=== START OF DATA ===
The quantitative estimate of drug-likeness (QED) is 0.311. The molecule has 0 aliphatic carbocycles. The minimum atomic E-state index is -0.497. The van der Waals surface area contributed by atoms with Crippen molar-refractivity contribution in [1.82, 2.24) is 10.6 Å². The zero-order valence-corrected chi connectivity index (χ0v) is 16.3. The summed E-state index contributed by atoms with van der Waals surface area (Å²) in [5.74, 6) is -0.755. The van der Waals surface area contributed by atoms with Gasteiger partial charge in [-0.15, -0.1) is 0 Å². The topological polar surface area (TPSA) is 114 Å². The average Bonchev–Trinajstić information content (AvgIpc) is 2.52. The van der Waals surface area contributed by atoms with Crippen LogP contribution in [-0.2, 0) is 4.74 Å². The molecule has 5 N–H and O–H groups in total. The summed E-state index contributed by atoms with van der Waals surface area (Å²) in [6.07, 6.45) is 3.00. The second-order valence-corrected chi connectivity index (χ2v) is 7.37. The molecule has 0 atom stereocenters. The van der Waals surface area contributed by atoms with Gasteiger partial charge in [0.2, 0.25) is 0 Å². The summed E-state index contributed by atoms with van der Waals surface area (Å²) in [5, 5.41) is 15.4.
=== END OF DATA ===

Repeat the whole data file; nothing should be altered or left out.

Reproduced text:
The quantitative estimate of drug-likeness (QED) is 0.311. The molecule has 0 aliphatic carbocycles. The minimum atomic E-state index is -0.497. The van der Waals surface area contributed by atoms with Crippen molar-refractivity contribution in [1.82, 2.24) is 10.6 Å². The zero-order valence-corrected chi connectivity index (χ0v) is 16.3. The summed E-state index contributed by atoms with van der Waals surface area (Å²) in [5.74, 6) is -0.755. The van der Waals surface area contributed by atoms with Gasteiger partial charge in [-0.15, -0.1) is 0 Å². The topological polar surface area (TPSA) is 114 Å². The average Bonchev–Trinajstić information content (AvgIpc) is 2.52. The van der Waals surface area contributed by atoms with Crippen LogP contribution in [-0.2, 0) is 4.74 Å². The molecule has 5 N–H and O–H groups in total. The summed E-state index contributed by atoms with van der Waals surface area (Å²) in [6.07, 6.45) is 3.00. The second-order valence-corrected chi connectivity index (χ2v) is 7.37. The molecule has 0 atom stereocenters. The van der Waals surface area contributed by atoms with Gasteiger partial charge in [0.2, 0.25) is 0 Å². The summed E-state index contributed by atoms with van der Waals surface area (Å²) in [5, 5.41) is 15.4.